Also make sure you have plenty of cash. You will need this to pay your entrance fee and also to give people change. So take plenty of coins of all denominations with you, and make sure that you have a secure cash box or money belt to keep it in. It’s also good to have some carrier bags to offer people: this could make the difference between them buying and not buying from you.
3. Decide on your priorities
Yes, ideally you want to sell everything and make a small fortune. And here’s hoping that will happen! But you need to think through what is the most important priority. Do you want to get rid of as much stuff as possible so that you are not bringing it all back home again? Or do you want to hold out for the highest prices, even if it means selling less?
One good strategy is to price items a little higher than you expect to get for them. Not too much, as that will put people off. But there is then room for a bit of gentle haggling with your buyer and you’ll both end up happy. If stuff is not shifting as quickly as you’d like, then you can drop prices part way through the sale and/or perhaps offer extra bargain items every time someone makes a purchase. Above all, keep smiling and be polite and friendly, so that people feel free to browse your stall without feeling pressured.
After the Sale
1. Know when enough is enough
As we said earlier, car boot sales can go on for a long time, particularly if you have arrived very early. So don’t feel you have to stay till the bitter end. There will usually be a lull in proceedings at least an hour or so before the official closing time. Customers will start to dwindle and it all begins to feel rather flat. So don’t be afraid to start packing up when it feels like the right time: you can take your cue from experienced car booters around you. Yes you might miss a sale or two, but is it really worth another hour of your time – especially if the kids are getting tired and hungry?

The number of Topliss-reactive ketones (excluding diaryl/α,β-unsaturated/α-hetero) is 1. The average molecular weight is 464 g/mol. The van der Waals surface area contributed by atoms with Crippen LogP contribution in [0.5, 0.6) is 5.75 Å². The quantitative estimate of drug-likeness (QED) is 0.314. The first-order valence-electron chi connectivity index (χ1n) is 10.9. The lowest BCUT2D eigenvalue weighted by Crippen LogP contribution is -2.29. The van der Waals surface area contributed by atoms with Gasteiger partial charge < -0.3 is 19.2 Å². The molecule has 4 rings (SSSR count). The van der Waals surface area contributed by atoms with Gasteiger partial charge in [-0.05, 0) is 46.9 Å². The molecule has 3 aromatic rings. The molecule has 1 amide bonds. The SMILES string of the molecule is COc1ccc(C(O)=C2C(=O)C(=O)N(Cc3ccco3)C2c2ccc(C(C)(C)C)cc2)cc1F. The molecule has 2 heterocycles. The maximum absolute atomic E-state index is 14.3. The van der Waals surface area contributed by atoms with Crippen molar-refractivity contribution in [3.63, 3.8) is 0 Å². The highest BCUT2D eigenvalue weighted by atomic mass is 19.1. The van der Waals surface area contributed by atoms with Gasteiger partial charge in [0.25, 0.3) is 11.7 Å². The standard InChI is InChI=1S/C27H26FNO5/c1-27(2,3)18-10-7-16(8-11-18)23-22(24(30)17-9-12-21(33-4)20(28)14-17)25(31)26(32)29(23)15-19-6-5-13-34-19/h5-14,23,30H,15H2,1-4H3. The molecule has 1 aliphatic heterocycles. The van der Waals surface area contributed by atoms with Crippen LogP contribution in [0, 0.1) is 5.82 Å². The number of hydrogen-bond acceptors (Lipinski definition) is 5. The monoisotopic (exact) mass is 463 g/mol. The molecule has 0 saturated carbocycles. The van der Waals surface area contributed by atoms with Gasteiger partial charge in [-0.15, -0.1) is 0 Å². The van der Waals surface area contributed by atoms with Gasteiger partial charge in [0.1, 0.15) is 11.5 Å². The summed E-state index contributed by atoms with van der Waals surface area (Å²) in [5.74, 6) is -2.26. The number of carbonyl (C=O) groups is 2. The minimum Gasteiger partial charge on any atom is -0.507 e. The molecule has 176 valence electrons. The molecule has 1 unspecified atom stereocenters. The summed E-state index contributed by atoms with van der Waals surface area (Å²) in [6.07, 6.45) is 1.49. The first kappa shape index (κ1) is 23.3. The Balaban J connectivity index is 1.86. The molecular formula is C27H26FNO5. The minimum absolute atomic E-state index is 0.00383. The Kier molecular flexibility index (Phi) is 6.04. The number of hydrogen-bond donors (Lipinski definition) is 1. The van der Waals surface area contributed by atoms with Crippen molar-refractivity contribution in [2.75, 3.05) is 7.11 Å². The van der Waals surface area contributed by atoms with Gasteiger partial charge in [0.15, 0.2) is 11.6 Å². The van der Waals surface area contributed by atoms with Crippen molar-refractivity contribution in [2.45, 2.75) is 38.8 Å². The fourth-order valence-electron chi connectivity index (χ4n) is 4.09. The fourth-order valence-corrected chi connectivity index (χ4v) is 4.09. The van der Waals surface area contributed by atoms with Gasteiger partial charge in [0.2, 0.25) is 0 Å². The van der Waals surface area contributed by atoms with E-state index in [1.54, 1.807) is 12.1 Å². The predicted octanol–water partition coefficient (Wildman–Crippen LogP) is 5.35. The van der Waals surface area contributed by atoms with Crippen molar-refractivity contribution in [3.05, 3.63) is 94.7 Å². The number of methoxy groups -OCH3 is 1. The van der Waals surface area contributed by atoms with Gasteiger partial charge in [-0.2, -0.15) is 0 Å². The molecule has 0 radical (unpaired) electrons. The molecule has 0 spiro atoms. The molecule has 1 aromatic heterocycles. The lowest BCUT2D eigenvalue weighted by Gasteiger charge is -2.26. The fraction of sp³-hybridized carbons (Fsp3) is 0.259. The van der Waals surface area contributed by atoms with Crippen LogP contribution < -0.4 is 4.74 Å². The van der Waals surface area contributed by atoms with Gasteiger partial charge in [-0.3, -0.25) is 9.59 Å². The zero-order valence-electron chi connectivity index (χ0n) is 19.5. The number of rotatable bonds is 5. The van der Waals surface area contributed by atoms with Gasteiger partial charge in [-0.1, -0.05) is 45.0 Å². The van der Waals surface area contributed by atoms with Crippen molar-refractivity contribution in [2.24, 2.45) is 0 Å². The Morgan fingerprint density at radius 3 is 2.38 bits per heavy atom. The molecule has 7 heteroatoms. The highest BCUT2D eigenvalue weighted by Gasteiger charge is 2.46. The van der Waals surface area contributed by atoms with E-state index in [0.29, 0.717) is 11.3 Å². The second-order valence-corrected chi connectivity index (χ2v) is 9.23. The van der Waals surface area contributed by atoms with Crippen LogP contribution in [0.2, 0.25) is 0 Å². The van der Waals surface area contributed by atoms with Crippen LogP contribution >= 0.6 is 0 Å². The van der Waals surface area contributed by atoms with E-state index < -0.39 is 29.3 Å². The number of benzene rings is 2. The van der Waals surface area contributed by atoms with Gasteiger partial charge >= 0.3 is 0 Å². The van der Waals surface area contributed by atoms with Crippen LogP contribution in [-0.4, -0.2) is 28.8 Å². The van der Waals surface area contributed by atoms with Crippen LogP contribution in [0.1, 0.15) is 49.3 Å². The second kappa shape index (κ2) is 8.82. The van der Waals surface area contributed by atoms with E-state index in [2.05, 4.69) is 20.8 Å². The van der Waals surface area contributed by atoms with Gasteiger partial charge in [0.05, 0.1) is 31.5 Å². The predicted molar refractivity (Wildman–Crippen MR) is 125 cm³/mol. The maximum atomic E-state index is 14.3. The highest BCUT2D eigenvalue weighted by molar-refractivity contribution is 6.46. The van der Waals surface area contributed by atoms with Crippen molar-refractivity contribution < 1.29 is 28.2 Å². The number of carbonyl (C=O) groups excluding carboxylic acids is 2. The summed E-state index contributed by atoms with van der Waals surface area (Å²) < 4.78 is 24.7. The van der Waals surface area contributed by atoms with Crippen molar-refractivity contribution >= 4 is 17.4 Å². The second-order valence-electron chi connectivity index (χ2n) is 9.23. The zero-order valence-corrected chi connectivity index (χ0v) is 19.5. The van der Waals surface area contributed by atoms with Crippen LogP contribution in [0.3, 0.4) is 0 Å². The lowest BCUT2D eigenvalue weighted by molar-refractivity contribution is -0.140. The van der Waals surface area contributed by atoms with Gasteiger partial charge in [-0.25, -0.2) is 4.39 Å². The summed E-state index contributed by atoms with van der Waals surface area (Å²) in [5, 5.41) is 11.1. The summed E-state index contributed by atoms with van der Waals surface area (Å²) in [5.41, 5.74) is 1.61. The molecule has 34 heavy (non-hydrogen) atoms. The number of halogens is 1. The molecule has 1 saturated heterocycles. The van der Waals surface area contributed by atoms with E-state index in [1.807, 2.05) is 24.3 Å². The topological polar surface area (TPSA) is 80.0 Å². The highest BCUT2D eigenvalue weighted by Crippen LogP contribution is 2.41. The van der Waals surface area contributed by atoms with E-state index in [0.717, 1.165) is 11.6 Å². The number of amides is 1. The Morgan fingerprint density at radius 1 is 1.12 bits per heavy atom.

2. Organise your departure
The other good reason to pack up early is that you can take your time rather than just throwing anything left into the car. It’s worth sorting through any remaining stuff into boxes; for example to keep for another car boot sale or to take to a charity shop.
If you have things to throw away then do this responsibly. Don’t just leave things behind as this causes problems for the car boot organisers. Take them with you and recycle wherever possible.
3. And ….. breathe!!
That’s it! You’ve done your first car boot sale. Count up all the money to see how much you’ve made (remember to take into account your entrance fee and the change you brought with you). But hopefully you’ve achieved a lot for your efforts: a healthy profit and a lot of clutter gone from your home. All you need to do now is relax and enjoy your well-deserved earnings.
Until the next time?!
Good luck with your car boot sale. Remember to check back here soon for more motoring and lifestyle tips from Logbook Loans.